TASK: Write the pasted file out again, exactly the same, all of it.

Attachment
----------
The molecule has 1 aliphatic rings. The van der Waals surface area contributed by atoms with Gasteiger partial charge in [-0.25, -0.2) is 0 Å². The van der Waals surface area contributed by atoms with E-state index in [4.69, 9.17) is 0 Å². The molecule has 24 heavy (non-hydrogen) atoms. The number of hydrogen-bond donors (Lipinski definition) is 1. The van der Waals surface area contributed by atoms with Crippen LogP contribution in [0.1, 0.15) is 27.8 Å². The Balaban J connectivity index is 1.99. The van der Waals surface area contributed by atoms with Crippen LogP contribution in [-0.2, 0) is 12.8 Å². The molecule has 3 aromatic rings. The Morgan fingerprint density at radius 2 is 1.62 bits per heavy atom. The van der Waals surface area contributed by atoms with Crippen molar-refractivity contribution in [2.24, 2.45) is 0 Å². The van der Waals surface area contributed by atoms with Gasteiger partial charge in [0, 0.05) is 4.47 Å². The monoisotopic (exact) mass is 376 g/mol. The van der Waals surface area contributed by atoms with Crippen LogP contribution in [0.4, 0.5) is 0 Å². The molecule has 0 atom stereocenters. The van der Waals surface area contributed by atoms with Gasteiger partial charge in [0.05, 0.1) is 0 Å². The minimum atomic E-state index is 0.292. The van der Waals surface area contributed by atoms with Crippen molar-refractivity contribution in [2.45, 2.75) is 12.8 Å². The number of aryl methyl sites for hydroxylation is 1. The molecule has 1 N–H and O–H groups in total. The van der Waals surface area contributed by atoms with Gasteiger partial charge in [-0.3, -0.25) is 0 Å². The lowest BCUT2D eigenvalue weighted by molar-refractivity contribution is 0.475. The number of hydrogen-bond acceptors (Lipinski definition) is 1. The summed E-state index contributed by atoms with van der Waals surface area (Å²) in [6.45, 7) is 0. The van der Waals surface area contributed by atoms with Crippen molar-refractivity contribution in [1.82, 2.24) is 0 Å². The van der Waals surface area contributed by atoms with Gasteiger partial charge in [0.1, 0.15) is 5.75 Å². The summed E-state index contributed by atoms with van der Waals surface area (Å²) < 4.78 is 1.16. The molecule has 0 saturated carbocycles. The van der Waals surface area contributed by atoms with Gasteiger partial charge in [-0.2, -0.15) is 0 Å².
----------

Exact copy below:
The molecule has 1 aliphatic rings. The van der Waals surface area contributed by atoms with Gasteiger partial charge in [-0.25, -0.2) is 0 Å². The van der Waals surface area contributed by atoms with E-state index in [4.69, 9.17) is 0 Å². The molecule has 24 heavy (non-hydrogen) atoms. The number of hydrogen-bond donors (Lipinski definition) is 1. The van der Waals surface area contributed by atoms with Crippen LogP contribution in [0.1, 0.15) is 27.8 Å². The Balaban J connectivity index is 1.99. The van der Waals surface area contributed by atoms with Crippen LogP contribution in [-0.2, 0) is 12.8 Å². The molecule has 3 aromatic rings. The Morgan fingerprint density at radius 2 is 1.62 bits per heavy atom. The van der Waals surface area contributed by atoms with Crippen molar-refractivity contribution in [2.24, 2.45) is 0 Å². The van der Waals surface area contributed by atoms with Gasteiger partial charge in [0, 0.05) is 4.47 Å². The monoisotopic (exact) mass is 376 g/mol. The van der Waals surface area contributed by atoms with Crippen LogP contribution in [0.4, 0.5) is 0 Å². The molecule has 0 atom stereocenters. The van der Waals surface area contributed by atoms with Gasteiger partial charge in [0.05, 0.1) is 0 Å². The minimum atomic E-state index is 0.292. The van der Waals surface area contributed by atoms with Crippen molar-refractivity contribution in [2.45, 2.75) is 12.8 Å². The number of aryl methyl sites for hydroxylation is 1. The molecule has 1 N–H and O–H groups in total. The van der Waals surface area contributed by atoms with Gasteiger partial charge in [-0.3, -0.25) is 0 Å². The lowest BCUT2D eigenvalue weighted by molar-refractivity contribution is 0.475. The number of hydrogen-bond acceptors (Lipinski definition) is 1. The summed E-state index contributed by atoms with van der Waals surface area (Å²) in [6.45, 7) is 0. The van der Waals surface area contributed by atoms with Crippen molar-refractivity contribution in [1.82, 2.24) is 0 Å². The van der Waals surface area contributed by atoms with Gasteiger partial charge in [0.1, 0.15) is 5.75 Å². The summed E-state index contributed by atoms with van der Waals surface area (Å²) < 4.78 is 1.16. The molecule has 0 saturated carbocycles. The van der Waals surface area contributed by atoms with Gasteiger partial charge in [-0.2, -0.15) is 0 Å².